Debating Hate Crime: Language, Legislatures, and the Law in Canada
Author: Allyson M. Lunny
Debating Hate Crime examines the language used by parliamentarians, senators, and committee witnesses to debate Canada’s hate laws. These lively legislative debates and committee hearings reveal much about party politics, public policy, and social issues.
Allyson Lunny explores how the tropes, metaphors, and other linguistic signifiers used in these debates expose the particular concerns, trepidations, and anxieties of Canadian lawmakers and the expert witnesses called before their committees. In so doing, Lunny reveals and interrogates the meaning and social signification of the endorsement of, and resistance to, hate law. Specifically, she examines three legislative areas: criminal hate propaganda, section 13 of the Canadian Human Rights Act prohibiting the telephonic communication of hate messages, and the enhanced sentencing provision of the Criminal Code. Often much larger than liberal concerns over freedom of speech and expression, these debates articulate and imagine risk and threat beyond libertarian concerns. The result is a rich historical and analytical account of some of Canada’s most passionate public debates on victimization, rightful citizenship, social threat, and moral erosion.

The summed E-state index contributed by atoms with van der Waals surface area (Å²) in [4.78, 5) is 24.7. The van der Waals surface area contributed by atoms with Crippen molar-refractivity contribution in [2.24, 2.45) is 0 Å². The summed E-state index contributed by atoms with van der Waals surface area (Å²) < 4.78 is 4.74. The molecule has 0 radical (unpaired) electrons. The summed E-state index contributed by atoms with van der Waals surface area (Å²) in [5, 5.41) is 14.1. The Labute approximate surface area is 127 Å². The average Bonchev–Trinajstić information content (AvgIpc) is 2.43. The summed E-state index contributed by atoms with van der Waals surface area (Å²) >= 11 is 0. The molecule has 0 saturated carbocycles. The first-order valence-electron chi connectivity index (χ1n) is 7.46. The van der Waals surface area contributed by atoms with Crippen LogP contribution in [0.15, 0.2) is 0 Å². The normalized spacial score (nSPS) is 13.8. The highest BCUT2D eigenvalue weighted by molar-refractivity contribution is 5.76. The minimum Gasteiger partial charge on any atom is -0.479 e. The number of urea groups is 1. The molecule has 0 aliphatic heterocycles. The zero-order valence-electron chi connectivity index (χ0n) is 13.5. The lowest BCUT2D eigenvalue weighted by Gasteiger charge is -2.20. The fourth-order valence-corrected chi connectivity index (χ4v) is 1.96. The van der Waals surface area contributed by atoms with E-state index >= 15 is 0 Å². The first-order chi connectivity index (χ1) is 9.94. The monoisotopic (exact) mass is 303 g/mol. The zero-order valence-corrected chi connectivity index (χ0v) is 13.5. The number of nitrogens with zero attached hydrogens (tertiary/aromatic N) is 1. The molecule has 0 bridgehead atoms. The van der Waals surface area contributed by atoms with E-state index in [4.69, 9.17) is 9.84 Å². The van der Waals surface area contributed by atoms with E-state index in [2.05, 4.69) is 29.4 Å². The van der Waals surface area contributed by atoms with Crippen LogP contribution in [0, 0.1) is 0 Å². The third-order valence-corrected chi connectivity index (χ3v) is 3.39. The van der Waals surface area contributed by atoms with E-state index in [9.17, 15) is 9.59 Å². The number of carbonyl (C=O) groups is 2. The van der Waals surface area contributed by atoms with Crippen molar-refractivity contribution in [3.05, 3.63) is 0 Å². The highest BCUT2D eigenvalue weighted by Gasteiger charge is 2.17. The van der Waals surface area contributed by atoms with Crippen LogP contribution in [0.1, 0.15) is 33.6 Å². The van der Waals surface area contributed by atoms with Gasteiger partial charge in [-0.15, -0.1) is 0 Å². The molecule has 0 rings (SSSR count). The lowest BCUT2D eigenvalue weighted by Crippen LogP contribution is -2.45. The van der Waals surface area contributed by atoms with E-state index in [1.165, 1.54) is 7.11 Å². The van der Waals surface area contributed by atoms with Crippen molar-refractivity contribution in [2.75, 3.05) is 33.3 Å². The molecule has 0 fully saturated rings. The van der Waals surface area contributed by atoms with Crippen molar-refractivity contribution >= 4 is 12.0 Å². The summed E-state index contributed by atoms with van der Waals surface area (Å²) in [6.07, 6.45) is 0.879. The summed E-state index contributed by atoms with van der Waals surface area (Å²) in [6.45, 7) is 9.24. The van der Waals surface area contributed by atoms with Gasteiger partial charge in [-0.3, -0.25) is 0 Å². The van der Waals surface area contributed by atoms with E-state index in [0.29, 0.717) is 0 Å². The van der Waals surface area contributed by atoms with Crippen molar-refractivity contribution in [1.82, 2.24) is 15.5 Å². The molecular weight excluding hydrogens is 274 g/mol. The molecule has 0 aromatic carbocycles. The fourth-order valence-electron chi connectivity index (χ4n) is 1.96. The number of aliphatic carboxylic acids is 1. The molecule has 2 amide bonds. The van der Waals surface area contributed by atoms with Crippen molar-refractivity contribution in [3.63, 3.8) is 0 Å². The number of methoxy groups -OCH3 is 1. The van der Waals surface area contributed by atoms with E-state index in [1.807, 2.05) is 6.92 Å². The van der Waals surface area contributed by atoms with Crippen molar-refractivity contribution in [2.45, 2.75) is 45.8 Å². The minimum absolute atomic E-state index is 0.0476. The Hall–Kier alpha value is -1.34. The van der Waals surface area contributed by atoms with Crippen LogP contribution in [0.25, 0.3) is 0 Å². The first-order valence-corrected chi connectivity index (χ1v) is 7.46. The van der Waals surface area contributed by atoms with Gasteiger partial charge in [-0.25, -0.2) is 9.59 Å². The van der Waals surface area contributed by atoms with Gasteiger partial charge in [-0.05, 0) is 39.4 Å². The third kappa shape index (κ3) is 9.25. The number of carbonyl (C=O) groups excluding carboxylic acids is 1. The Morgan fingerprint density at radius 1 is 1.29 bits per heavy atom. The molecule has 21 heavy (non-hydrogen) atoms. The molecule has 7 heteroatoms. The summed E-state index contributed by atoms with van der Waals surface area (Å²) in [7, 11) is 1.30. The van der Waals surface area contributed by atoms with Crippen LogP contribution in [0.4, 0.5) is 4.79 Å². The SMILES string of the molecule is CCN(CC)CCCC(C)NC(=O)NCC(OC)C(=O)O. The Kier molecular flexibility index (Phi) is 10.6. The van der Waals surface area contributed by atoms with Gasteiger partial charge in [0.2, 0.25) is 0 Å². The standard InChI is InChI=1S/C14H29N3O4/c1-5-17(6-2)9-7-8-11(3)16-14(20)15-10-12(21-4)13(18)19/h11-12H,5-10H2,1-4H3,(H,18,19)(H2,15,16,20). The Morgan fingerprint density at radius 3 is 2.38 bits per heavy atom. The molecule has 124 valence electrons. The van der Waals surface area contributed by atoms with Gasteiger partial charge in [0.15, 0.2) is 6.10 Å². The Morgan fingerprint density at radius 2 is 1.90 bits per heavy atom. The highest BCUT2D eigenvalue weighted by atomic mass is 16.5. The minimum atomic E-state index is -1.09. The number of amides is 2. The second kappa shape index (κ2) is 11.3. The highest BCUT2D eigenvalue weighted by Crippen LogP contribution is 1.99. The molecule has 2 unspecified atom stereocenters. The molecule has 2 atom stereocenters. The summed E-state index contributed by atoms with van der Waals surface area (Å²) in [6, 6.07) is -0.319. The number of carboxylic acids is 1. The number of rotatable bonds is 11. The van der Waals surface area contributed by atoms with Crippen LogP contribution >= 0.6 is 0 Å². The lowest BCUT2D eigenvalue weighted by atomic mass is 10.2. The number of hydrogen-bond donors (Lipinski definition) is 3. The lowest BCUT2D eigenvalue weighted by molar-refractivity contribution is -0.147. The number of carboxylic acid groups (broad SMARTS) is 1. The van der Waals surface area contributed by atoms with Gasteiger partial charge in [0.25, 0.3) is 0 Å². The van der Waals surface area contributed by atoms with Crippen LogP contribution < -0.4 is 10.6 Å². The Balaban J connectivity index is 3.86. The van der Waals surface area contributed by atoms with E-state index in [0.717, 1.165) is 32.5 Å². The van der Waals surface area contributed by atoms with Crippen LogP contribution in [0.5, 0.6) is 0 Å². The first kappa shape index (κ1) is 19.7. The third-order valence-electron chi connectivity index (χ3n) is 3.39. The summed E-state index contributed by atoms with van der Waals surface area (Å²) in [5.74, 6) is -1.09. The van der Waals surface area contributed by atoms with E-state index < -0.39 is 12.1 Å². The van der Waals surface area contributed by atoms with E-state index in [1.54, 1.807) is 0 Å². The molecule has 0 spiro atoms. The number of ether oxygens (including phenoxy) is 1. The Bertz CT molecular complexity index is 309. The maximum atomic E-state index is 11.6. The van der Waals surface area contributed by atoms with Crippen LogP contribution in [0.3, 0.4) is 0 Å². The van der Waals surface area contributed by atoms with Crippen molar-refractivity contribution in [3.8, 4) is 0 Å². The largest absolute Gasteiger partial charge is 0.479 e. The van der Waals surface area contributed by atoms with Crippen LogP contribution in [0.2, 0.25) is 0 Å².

This unique work will appeal to socio-legal scholars and graduate students interested in hate crime, policy-making, and discursive analysis.